A research vessel with 25 scientists on board has arrived in the Maldives to conduct oil and gas exploration research.
The German research vessel ‘Sonne‘ which came to the Maldives for different research purposes has agreed to do the oil exploration research for free, the government has said.
The scientists are expected to begin research within two days.
Speaking to media after his visit to the vessel today, Minister of Fisheries and Agriculture Dr Mohamed Shainee said the information obtained will be shared with the Maldives in the first quarter of 2015, adding that it would not be shared with any third party.
A local expert and a member of the Maldives National Defence Force will be present with the team during the survey, he said.
According to Dr Shainee it will be carried out in one of the three main areas in the country with properties indicating the presence of oil and gas – located 100 miles east of the region between Laamu and Thaa atoll.
The three dimensional seismic survey, carried out by sending sonic waves into the sea, will identify the presence of oil and gas in the region without any drilling, the minister said. It will be followed by further exploration involving drilling to confirm any positive findings, he explained.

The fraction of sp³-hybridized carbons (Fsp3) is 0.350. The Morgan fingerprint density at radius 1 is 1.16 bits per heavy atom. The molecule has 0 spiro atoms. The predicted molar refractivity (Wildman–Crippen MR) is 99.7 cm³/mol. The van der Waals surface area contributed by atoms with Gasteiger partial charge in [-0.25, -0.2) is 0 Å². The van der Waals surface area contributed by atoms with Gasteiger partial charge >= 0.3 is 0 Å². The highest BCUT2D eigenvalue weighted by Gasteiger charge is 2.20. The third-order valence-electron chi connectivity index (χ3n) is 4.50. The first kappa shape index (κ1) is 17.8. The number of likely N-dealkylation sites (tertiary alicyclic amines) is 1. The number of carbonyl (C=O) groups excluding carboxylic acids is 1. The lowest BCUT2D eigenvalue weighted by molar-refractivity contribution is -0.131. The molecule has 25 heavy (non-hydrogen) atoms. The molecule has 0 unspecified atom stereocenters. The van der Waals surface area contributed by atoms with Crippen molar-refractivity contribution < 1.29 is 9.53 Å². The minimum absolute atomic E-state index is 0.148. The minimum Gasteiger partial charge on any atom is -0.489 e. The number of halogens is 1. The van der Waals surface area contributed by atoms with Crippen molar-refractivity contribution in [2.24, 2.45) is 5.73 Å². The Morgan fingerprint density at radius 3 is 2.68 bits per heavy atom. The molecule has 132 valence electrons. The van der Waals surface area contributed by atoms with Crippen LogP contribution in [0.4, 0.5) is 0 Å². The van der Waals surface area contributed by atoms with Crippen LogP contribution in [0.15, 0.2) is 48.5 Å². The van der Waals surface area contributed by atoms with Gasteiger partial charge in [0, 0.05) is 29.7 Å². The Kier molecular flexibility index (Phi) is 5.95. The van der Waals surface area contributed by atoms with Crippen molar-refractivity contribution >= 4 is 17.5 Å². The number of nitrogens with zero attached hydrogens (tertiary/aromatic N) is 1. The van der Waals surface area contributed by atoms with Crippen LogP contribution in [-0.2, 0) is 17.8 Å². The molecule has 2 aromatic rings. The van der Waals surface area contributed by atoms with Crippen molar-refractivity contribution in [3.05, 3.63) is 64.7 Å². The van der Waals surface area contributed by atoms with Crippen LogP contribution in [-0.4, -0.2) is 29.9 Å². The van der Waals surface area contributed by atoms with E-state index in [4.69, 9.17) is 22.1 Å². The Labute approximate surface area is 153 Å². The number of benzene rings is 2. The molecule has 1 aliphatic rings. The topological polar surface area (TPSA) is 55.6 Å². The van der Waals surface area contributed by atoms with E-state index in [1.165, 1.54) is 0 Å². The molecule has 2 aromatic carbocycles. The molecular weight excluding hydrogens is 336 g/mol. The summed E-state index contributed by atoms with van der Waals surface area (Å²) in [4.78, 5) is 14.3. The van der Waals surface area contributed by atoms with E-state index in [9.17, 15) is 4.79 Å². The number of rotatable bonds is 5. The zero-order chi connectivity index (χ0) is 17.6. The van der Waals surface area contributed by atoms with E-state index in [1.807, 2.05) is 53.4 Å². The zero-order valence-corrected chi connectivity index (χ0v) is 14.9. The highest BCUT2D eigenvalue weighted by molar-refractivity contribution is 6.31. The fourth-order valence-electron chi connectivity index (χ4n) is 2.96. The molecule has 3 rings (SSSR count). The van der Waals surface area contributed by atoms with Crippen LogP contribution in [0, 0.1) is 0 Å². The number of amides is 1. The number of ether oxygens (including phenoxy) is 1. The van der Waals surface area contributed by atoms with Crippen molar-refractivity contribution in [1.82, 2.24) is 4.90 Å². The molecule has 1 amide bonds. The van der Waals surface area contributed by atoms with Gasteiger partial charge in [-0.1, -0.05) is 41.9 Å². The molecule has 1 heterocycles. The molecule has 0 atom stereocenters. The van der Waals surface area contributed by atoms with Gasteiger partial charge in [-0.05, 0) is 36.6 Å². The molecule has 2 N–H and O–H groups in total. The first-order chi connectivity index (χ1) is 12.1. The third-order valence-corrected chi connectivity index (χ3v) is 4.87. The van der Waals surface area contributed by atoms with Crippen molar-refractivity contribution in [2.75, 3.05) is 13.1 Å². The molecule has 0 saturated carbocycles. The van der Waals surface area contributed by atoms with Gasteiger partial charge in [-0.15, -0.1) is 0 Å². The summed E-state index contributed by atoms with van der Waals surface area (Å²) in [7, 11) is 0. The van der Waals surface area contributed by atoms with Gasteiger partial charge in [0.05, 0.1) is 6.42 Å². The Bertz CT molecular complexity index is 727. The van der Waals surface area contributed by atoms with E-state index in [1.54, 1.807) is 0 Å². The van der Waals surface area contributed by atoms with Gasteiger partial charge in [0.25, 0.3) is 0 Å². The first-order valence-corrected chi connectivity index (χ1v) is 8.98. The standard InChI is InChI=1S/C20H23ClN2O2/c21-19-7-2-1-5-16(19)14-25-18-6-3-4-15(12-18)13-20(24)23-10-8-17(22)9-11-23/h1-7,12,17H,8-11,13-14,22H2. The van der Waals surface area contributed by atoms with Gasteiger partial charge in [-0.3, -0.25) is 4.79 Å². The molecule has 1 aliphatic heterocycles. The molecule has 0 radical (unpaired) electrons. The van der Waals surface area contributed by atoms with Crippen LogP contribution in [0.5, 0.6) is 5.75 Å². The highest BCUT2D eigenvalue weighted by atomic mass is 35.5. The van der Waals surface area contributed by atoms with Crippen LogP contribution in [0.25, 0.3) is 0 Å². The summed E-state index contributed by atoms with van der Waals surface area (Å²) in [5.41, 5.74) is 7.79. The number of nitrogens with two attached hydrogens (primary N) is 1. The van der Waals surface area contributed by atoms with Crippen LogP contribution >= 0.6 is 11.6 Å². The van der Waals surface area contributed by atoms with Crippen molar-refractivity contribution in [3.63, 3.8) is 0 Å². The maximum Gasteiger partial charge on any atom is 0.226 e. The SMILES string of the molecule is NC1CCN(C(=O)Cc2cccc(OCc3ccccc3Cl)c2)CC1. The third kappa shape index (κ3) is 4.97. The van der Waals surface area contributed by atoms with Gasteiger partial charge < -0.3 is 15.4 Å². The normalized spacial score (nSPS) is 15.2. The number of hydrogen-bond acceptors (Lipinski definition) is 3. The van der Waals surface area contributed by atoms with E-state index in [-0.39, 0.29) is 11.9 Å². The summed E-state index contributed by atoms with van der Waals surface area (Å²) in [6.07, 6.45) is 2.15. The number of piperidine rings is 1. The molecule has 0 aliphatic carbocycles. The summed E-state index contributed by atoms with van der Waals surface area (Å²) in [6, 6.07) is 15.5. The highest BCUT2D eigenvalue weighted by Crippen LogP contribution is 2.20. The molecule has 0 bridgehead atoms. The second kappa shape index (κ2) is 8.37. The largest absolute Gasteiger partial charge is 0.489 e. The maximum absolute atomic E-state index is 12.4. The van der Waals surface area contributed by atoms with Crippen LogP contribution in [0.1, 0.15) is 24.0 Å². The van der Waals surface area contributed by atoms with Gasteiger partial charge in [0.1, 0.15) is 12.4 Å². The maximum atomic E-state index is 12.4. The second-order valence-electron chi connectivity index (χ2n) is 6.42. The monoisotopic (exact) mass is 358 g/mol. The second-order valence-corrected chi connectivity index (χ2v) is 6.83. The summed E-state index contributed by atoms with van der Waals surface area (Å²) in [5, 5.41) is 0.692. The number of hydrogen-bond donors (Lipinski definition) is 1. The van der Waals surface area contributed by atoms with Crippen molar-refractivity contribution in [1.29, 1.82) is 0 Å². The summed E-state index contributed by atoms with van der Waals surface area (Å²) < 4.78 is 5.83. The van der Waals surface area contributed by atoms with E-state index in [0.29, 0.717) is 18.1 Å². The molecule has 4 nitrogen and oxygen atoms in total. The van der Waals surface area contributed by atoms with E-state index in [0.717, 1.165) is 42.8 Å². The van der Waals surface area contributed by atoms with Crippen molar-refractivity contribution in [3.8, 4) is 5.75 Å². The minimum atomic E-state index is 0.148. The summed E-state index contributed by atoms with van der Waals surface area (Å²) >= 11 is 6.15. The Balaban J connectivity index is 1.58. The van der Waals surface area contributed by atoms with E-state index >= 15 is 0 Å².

The survey team’s own research will be about the changes in Maldives’ seas due to global warming, Haveeru has reported.
Speaking to the newspaper, the lead researcher from the University of Hamburg said a similar survey was done by the same vessel in 2007, but this new, more detailed one will complement it.
The Maldives National Oil Company Ltd (MNOC), a subsidiary of the State Trading Organization (STO), said in February that they will soon begin advertising the country as a destination for oil exploration.
“We have contacted a Norwegian company and a German company to help us better understand the findings of the study. Based on this report, we’re hopeful of advertising the Maldives as a new destination of oil exploration,” said MNOC Managing Director Ahmed Muneez at the time.
French oil company Elf Aquitaine explored for oil and gas between 1968 and 1978, drilling three different sites. According to the MNOC, it was found at the time that the quantity available from the drilled site was insignificant and therefore uneconomical for production.
In 1991, Royal Dutch Shell initiated a second attempt at drilling an exploration well in the inner sea of the Ari Atoll.
Local environmental NGO Blue Peace has said oil drilling in the Maldives could cause environmental issues depending on the location of drilling , arguing that it “cannot coexist” with the country’s dominant tourism industry.